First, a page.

Inspiring Agencies Requires Process, Training, and Discipline

By Dan Wald

Over the past three years, I've conducted over 50 ANA workshops with leading marketers across many categories. This experience has reinforced my belief that it can take years to acquire the skills necessary to manage agencies and decades to learn how to truly inspire them.

What's more, these skills are not taught in undergraduate business or in MBA programs. They're not taught by corporations. The attitude seems to be more of a "trial by fire" mentality. "Throw 'em into it and they'll figure it out."

But this approach makes little sense with such high stakes and budgets involved. A complaint I've heard from many agencies is that they go through multiple rounds with mid-level and junior clients only to then have senior management completely change direction. This wastes time and money and causes a great deal of stress. It also kills morale – for both client and agency.

There is a better way. And that way is to develop effective processes, socialize them throughout the relevant audiences with training, and then have the discipline to put them into practice.

Step 1: Process Development


For many clients, crucial agency management processes have not been clearly outlined, are outdated, or nonexistent. When they do exist, they are often inconsistent across brands or channels. The result can be agency partners who struggle to keep up and who are forced to move forward without the right information and guidelines.

Specific processes to that must be developed:

  • Briefing
  • Communications and peering
  • Multiple agency operating model and role clarification
  • Interagency communications
  • Workflow and approvals
  • Campaign debriefs
  • Escalation
  • Agency and personnel onboarding
  • Agency evaluations

Each of these processes must be outlined in detail and supported by templates where appropriate. Questions to ask yourself:

  • Does everyone use the same brief template? Are your KPIs understood by everyone and measured in a consistent fashion?
  • Does everyone define terms in the same way?
  • Are your briefs carefully crafted or are they "filled in" at the last minute? Are they reviewed by all key stakeholders?
  • Does senior leadership read and provide input on briefs?
  • Are there ways to streamline your approval process?
  • Have you set up communications protocols between client and agency to avoid cross communications and inconsistent or conflicting feedback?
  • Do both client and agency team members know when to escalate issues as well as who to escalate them to?
  • Do our agencies work together well? Do they know the rules of engagement? Does each know their role and responsibility? Are they constantly trying to poach each other's business?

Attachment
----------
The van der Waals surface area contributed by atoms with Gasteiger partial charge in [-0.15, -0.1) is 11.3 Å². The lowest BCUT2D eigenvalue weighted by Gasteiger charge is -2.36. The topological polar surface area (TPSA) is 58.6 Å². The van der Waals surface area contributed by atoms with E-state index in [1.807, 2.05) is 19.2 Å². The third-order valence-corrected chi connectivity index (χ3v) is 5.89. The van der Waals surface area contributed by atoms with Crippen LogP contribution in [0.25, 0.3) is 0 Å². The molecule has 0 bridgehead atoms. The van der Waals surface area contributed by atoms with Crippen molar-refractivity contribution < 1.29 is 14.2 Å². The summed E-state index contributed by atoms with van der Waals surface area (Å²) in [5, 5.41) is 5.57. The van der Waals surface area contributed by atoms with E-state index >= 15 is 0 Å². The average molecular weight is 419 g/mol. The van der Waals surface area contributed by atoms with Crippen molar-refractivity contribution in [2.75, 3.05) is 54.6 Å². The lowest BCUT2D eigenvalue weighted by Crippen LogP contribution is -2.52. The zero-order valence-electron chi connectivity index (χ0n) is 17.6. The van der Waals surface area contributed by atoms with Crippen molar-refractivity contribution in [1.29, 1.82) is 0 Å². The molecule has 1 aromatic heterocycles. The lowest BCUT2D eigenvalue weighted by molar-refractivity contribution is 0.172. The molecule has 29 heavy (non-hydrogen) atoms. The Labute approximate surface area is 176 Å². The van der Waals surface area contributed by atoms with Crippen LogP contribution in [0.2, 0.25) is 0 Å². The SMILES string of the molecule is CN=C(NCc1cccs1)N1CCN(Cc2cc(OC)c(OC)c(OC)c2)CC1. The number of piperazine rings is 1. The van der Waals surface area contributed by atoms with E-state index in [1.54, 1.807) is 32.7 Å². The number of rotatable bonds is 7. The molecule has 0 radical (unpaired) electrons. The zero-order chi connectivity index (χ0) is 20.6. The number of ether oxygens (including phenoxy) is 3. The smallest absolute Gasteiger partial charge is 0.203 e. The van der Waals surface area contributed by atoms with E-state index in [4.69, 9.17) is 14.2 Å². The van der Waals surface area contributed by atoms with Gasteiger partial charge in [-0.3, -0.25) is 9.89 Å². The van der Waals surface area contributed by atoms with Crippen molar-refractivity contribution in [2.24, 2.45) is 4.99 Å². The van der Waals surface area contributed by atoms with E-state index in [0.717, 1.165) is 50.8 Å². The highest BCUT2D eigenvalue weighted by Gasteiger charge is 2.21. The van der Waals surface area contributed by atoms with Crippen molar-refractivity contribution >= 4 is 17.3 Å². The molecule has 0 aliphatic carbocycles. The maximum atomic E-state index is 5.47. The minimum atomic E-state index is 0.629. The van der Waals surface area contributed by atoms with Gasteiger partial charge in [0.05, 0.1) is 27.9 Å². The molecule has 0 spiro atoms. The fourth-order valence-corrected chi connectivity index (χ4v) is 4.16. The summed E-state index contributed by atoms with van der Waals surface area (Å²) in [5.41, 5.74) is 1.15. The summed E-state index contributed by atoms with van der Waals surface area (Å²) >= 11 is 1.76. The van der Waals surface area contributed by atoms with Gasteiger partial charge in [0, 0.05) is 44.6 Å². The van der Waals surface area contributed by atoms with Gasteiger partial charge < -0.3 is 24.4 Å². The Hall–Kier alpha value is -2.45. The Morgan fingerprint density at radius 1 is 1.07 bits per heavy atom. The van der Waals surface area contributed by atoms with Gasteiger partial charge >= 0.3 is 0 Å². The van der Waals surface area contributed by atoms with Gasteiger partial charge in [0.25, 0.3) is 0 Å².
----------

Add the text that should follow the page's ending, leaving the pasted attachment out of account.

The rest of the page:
• Are your campaign seamless for your target audience?

Step 2: Training


New processes must be socialized across the organization in order to be effective. It begins with comprehensive training across marketing, procurement, and other relevant staff. It involves the following:

  • A socialization plan for client and agency personnel
  • Comprehensive training sessions
  • A digital training manual and intranet content and template library
  • On-demand training videos

Training must evolve as processes and templates evolve. Each new class of hires must undergo the training as part of their onboarding.

Step 3: Discipline


In the heat of battle, it is not uncommon for marketers to rush or skip crucial steps in providing their agencies with the information needed. Instead of setting their agencies up for success, they are, in fact, setting them up to fail. These can include any or all of the following:

  • Incomplete briefs
  • Rushed timelines
  • Vague SOWs
  • Crossed lines of communication
  • Inconsistent or conflicting feedback
  • Unclear roles for participating agencies
  • No campaign debriefs

The value of establishing processes and providing training is only as good as having the discipline to use them. All stakeholders must be accountable to follow the established processes. Adherence must be included as part of their personnel reviews.

Summary


Process, training, and discipline are the foundation of effective client-agency relationships. There is certainly an element of magic to what agencies do. But that magic is most likely to happen when clients are disciplined and consistent in how they guide and lead them to success.


The views and opinions expressed are solely those of the contributor and do not necessarily reflect the official position of the ANA or imply endorsement from the ANA.


Dan Wald has over 35 years' experience at agencies, independent and within WPP, IPG, and Publicis. He has worked with clients in major categories including Retail, CPG, Financial Services, Insurance, Telecom, Technology, QSR, Media and Entertainment, Pharma, Hospitality, Travel, Spirits, and Utilities. He has worked as a Review Consultant and Training Specialist with Joanne Davis Consulting and is currently an Adjunct Professor of Marketing at the University of Pittsburgh.

He is currently a Facilitator for the Client-Agency Optimization Enterprise Curriculum, recently launched by the ANA's Marketing Training and Development Center to help brands maximize agency relationships, improve outputs, and reduce costly turnover.